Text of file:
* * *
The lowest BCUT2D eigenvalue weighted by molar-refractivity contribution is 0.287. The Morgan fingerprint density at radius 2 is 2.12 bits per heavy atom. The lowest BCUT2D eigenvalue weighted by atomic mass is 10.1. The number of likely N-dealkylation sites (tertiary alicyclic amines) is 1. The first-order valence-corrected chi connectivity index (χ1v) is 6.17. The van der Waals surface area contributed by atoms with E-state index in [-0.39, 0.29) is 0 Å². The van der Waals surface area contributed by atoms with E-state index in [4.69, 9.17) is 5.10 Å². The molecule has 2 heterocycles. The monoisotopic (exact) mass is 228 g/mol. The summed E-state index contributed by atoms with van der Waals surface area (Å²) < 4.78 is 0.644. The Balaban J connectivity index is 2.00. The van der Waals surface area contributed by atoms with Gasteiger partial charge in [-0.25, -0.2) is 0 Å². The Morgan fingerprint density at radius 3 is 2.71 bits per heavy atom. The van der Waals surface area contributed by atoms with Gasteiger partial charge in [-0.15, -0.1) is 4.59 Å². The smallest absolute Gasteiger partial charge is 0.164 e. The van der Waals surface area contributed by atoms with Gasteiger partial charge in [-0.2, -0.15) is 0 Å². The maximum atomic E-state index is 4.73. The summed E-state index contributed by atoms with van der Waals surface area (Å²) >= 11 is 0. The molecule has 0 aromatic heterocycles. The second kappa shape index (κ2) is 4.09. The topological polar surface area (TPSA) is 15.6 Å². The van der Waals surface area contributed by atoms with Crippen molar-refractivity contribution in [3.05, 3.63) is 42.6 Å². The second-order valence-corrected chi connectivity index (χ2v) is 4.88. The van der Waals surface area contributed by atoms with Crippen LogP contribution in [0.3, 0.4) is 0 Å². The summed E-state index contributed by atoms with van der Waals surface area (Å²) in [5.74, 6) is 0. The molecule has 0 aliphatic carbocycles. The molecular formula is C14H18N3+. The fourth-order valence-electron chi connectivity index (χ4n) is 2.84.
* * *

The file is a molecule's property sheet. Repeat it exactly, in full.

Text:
The lowest BCUT2D eigenvalue weighted by molar-refractivity contribution is 0.287. The Morgan fingerprint density at radius 2 is 2.12 bits per heavy atom. The lowest BCUT2D eigenvalue weighted by atomic mass is 10.1. The number of likely N-dealkylation sites (tertiary alicyclic amines) is 1. The first-order valence-corrected chi connectivity index (χ1v) is 6.17. The van der Waals surface area contributed by atoms with E-state index in [-0.39, 0.29) is 0 Å². The van der Waals surface area contributed by atoms with E-state index in [4.69, 9.17) is 5.10 Å². The molecule has 2 heterocycles. The monoisotopic (exact) mass is 228 g/mol. The summed E-state index contributed by atoms with van der Waals surface area (Å²) < 4.78 is 0.644. The Balaban J connectivity index is 2.00. The van der Waals surface area contributed by atoms with Gasteiger partial charge in [-0.25, -0.2) is 0 Å². The Morgan fingerprint density at radius 3 is 2.71 bits per heavy atom. The van der Waals surface area contributed by atoms with Gasteiger partial charge in [-0.15, -0.1) is 4.59 Å². The smallest absolute Gasteiger partial charge is 0.164 e. The van der Waals surface area contributed by atoms with Gasteiger partial charge in [-0.2, -0.15) is 0 Å². The maximum atomic E-state index is 4.73. The summed E-state index contributed by atoms with van der Waals surface area (Å²) >= 11 is 0. The molecule has 0 aromatic heterocycles. The second kappa shape index (κ2) is 4.09. The topological polar surface area (TPSA) is 15.6 Å². The van der Waals surface area contributed by atoms with Crippen molar-refractivity contribution in [3.05, 3.63) is 42.6 Å². The second-order valence-corrected chi connectivity index (χ2v) is 4.88. The van der Waals surface area contributed by atoms with Crippen LogP contribution in [0.3, 0.4) is 0 Å². The summed E-state index contributed by atoms with van der Waals surface area (Å²) in [5.74, 6) is 0. The molecule has 0 aliphatic carbocycles. The molecular formula is C14H18N3+. The fourth-order valence-electron chi connectivity index (χ4n) is 2.84.